7 Secrets to Learn Russian Fast

Learn Russian: Russian Made Easy 20

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Episode #20 – Russian Made Easy


Welcome to the second mid-term of these Russian Made Easy podcasts. If you remember our first mid-term, back in podcast number 10, you played the role of interpreter, translating the Russian you heard into English. Today we’ll take it a step further, having you translate back and forth between the languages. So, imagine you’re in a sports bar in Kiev with your friend Jason. There’s a Russian couple sitting nearby and so you decide to introduce yourself.


Let’s start by saying:

Hello, my name is Anton. And what’s your name?

Здравствуйте. Меня зовут Антон. А как Вас зовут?


Here’s how the Russian guy replies:

Меня зовут Влад. Но…давай на ты, хорошо?


He said, “Me they call Vlad.” In other words, “My name is Vlad.” But then he said something we haven’t encountered in these podcasts. It was a three-word phrase. Listen again…


давай на ты.


We’ll officially learn that phrase in a future podcast, but just doe now, know that it’s an invite to speak informally. Remember, здравствуйте is a formal greeting, but this guy wants to speak casually. So tell him:


Informally? Ok.

На ты? Хорошо.


Then Vlad asks:

Ты – англичанин?


He asked you: Are you an Englishman?


Tell him:

Yes, I’m an Englishman.

Да. Я – англичанин.


Say: I live in Liverpool but I work in Odessa.

Я живу в Ливерпуле но я работаю в Одессе.


Ask Vlad: And where do you work?

А где ты работаешь?


Vlad replies:

Здесь в Киеве. В центре. Я работаю в компании Самсунг.


Vlad’s response started with a word that’s new to this podcast. The word was: Здесь


Here’s a quick contextual phrase to help you get the meaning:


Ever see one of those maps in a shopping mall. It has an arrow pointing to a red dot and it says, “You are здесь.”


So, здесь translates as “here, in this location.” So when you asked Vlad where he works, he said:


Здесь в Киеве. В центре. Я работаю в компании Самсунг.

Here in Kiev. In the center. I work in the company Samsung.


And Vlad says:

Кстати, ты хорошо говоришь по-русски, Антон.


So he said: Kstati, you speak Russian well, Anton.

Kstati is a word that Russians use to change the subject. In English we’d say, “By the way…”


Tell him: Thanks. And do you speak English?

Спасибо. А ты говоришь по-английски?


He shakes his head:



Vlad gestures to your friend Jason, who’s watching the game and asks you:

Кто это?


He asked…Who is this?


Tell him: This is my friend Jason. He’s a lawyer.

Это мой друг Джэйсон. Он – адвокат.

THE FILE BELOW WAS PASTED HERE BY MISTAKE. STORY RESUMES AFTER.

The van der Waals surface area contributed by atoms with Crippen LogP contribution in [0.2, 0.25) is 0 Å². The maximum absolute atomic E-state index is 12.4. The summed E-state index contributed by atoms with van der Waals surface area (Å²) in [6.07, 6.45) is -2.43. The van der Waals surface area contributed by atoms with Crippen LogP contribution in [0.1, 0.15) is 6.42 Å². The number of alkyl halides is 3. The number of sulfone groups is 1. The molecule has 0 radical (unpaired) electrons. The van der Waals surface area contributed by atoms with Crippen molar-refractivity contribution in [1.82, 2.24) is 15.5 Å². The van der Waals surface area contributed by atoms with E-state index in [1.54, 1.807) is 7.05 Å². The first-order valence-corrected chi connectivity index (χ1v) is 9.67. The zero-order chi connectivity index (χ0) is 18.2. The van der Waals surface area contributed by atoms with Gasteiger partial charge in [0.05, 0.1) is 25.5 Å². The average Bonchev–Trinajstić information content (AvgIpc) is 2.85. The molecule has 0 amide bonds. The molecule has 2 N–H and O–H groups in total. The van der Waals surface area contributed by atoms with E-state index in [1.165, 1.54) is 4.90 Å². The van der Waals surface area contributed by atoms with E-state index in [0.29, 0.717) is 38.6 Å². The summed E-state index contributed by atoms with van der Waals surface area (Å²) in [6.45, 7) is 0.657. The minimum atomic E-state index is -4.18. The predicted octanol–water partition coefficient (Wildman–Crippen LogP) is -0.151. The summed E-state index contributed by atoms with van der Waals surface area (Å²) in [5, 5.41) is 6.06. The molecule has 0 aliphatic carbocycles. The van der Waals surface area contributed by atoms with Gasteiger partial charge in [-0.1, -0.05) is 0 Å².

Say: He’s an American but now he lives in Kiev.

Он – американец но сейчас он живёт в Киеве.


He works for Apple.

Literally: He works in the company Apple.

Он работает в компании Эппл.


Now you point to the girl next to Vlad who’s talking on her cellphone and ask him:

And who’s this?

А кто это?


He says:

Это Наташа.


Ask him: Is she your female friend?

Она твоя подруга?


He says:

Нет, не подруга. Она моя девушка.

No, not a female friend. She is my devushka.


You saw them holding hands earlier, so he must be saying, She’s my girlfriend. And he is. Though it’s interesting to note that the word devushka more accurately means “girl” or “young woman.” So he’s saying, “She is my girl,” literally.


Она моя девушка.


Say the word one more time:



Vlad then asks:

А у тебя есть девушка?

And at you there is a girlfriend?

Of course, in normal English we’d say: Do you have a girlfriend?


Tell him: Yes. She’s now in Odessa.

Да. Она сейчас в Одессе.


We’ve encountered four new words in this mid-term so far. Let’s see if you remember them.

When we met Vlad, we greeted him formally by saying:



And then he replied with this phraseL

…давай на ты, хорошо?


Do you remember what that means? It’s an invitation to speak informally.


давай на ты, хорошо?


You don’t have to worry about learning to say it just yet, because it’s better if the native speaker makes the suggestion to speak informally. So we just want to recognize it for now.


Then we heard:



Imagine your Russian friend is giving you a walking tour of her city. You ask her:

Where do you work?

Где ты работаешь?


Stopping in front of a bank she points to it and says:

Я работаю здесь.


So she’s saying: I work here.


In a cafe, ask the waitress: Is there Wi-Fi here?

Note the word order: Here there is Wi-Fi

Здесь есть Wi-Fi?


Then we heard:



Imagine your wife comes home from shopping. You tell her about your work day and then you remember that her mom called. You say, “Kstati, your mom called. She wants to know if we’re coming over for dinner.”


So, кстати is a word Russians use to introduce a new topic. Imagine you’ve been chatting with your girlfriend in her home. It suddenly occurs to you that her mom isn’t there, though she usually is. So ask her:


By the way, where is your mom?

Кстати, где твоя мама?


Finally we learned the word: девушка


A girl you’re just friends with is your подруга, whereas a girl you’re dating is your девушка.

Say: She is my girlfriend.

Она моя девушка.


V.O. And now, here’s your Tip of the Day from Russian Made Easy…